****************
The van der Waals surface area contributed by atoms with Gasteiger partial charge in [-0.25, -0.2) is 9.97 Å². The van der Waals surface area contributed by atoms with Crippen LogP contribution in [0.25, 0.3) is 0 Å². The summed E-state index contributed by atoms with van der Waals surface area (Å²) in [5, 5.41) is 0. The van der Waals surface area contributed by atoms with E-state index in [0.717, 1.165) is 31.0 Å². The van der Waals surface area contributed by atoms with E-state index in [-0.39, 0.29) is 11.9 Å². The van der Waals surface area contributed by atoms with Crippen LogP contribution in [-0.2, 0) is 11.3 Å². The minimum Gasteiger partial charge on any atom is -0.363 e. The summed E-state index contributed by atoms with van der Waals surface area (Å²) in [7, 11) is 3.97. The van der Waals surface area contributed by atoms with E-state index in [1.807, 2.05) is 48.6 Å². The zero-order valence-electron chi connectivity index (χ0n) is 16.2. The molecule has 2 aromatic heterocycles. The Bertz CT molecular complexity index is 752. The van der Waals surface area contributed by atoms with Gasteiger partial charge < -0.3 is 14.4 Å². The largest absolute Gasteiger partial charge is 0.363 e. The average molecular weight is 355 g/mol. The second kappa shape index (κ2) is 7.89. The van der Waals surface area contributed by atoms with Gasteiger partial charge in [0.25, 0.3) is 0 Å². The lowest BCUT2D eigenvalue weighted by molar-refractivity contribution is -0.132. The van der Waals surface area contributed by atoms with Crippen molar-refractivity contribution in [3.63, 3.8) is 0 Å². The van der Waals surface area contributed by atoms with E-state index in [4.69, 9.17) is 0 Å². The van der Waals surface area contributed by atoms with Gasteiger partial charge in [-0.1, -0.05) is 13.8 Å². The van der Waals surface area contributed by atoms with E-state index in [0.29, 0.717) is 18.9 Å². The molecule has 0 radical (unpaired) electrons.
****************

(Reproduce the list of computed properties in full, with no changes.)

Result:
The van der Waals surface area contributed by atoms with Gasteiger partial charge in [-0.25, -0.2) is 9.97 Å². The van der Waals surface area contributed by atoms with Crippen LogP contribution in [0.25, 0.3) is 0 Å². The summed E-state index contributed by atoms with van der Waals surface area (Å²) in [5, 5.41) is 0. The van der Waals surface area contributed by atoms with E-state index in [0.717, 1.165) is 31.0 Å². The van der Waals surface area contributed by atoms with E-state index in [-0.39, 0.29) is 11.9 Å². The van der Waals surface area contributed by atoms with Crippen LogP contribution in [-0.2, 0) is 11.3 Å². The minimum Gasteiger partial charge on any atom is -0.363 e. The summed E-state index contributed by atoms with van der Waals surface area (Å²) in [7, 11) is 3.97. The van der Waals surface area contributed by atoms with E-state index in [1.807, 2.05) is 48.6 Å². The zero-order valence-electron chi connectivity index (χ0n) is 16.2. The molecule has 2 aromatic heterocycles. The Bertz CT molecular complexity index is 752. The van der Waals surface area contributed by atoms with Gasteiger partial charge < -0.3 is 14.4 Å². The largest absolute Gasteiger partial charge is 0.363 e. The average molecular weight is 355 g/mol. The second kappa shape index (κ2) is 7.89. The van der Waals surface area contributed by atoms with Gasteiger partial charge in [0.25, 0.3) is 0 Å². The lowest BCUT2D eigenvalue weighted by molar-refractivity contribution is -0.132. The van der Waals surface area contributed by atoms with Crippen molar-refractivity contribution in [3.63, 3.8) is 0 Å². The van der Waals surface area contributed by atoms with E-state index in [4.69, 9.17) is 0 Å². The van der Waals surface area contributed by atoms with Gasteiger partial charge in [-0.1, -0.05) is 13.8 Å². The van der Waals surface area contributed by atoms with E-state index in [0.29, 0.717) is 18.9 Å². The molecule has 0 radical (unpaired) electrons.